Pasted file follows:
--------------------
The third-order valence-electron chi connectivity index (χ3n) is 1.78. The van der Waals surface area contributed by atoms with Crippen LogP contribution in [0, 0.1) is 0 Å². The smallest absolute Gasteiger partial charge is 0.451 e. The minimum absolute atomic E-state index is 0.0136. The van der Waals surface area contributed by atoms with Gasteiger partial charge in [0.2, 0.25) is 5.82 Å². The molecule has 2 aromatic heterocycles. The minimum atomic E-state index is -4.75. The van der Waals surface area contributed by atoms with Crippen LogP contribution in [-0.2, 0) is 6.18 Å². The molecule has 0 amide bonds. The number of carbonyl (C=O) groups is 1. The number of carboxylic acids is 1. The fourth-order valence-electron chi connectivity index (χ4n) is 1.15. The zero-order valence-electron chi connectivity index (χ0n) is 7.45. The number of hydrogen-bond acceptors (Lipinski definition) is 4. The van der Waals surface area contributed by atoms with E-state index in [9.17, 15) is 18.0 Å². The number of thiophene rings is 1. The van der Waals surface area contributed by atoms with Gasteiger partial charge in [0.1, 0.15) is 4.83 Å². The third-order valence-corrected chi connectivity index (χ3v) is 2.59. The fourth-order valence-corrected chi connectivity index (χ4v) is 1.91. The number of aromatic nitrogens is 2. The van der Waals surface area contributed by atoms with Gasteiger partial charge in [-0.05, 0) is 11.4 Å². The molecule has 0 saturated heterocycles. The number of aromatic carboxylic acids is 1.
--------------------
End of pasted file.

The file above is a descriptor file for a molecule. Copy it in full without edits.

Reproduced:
The third-order valence-electron chi connectivity index (χ3n) is 1.78. The van der Waals surface area contributed by atoms with Crippen LogP contribution in [0, 0.1) is 0 Å². The smallest absolute Gasteiger partial charge is 0.451 e. The minimum absolute atomic E-state index is 0.0136. The van der Waals surface area contributed by atoms with Gasteiger partial charge in [0.2, 0.25) is 5.82 Å². The molecule has 2 aromatic heterocycles. The minimum atomic E-state index is -4.75. The van der Waals surface area contributed by atoms with Crippen LogP contribution in [-0.2, 0) is 6.18 Å². The molecule has 0 amide bonds. The number of carbonyl (C=O) groups is 1. The number of carboxylic acids is 1. The fourth-order valence-electron chi connectivity index (χ4n) is 1.15. The zero-order valence-electron chi connectivity index (χ0n) is 7.45. The number of hydrogen-bond acceptors (Lipinski definition) is 4. The van der Waals surface area contributed by atoms with E-state index in [9.17, 15) is 18.0 Å². The number of thiophene rings is 1. The van der Waals surface area contributed by atoms with Gasteiger partial charge in [0.1, 0.15) is 4.83 Å². The third-order valence-corrected chi connectivity index (χ3v) is 2.59. The fourth-order valence-corrected chi connectivity index (χ4v) is 1.91. The number of aromatic nitrogens is 2. The van der Waals surface area contributed by atoms with Gasteiger partial charge in [-0.05, 0) is 11.4 Å². The molecule has 0 saturated heterocycles. The number of aromatic carboxylic acids is 1.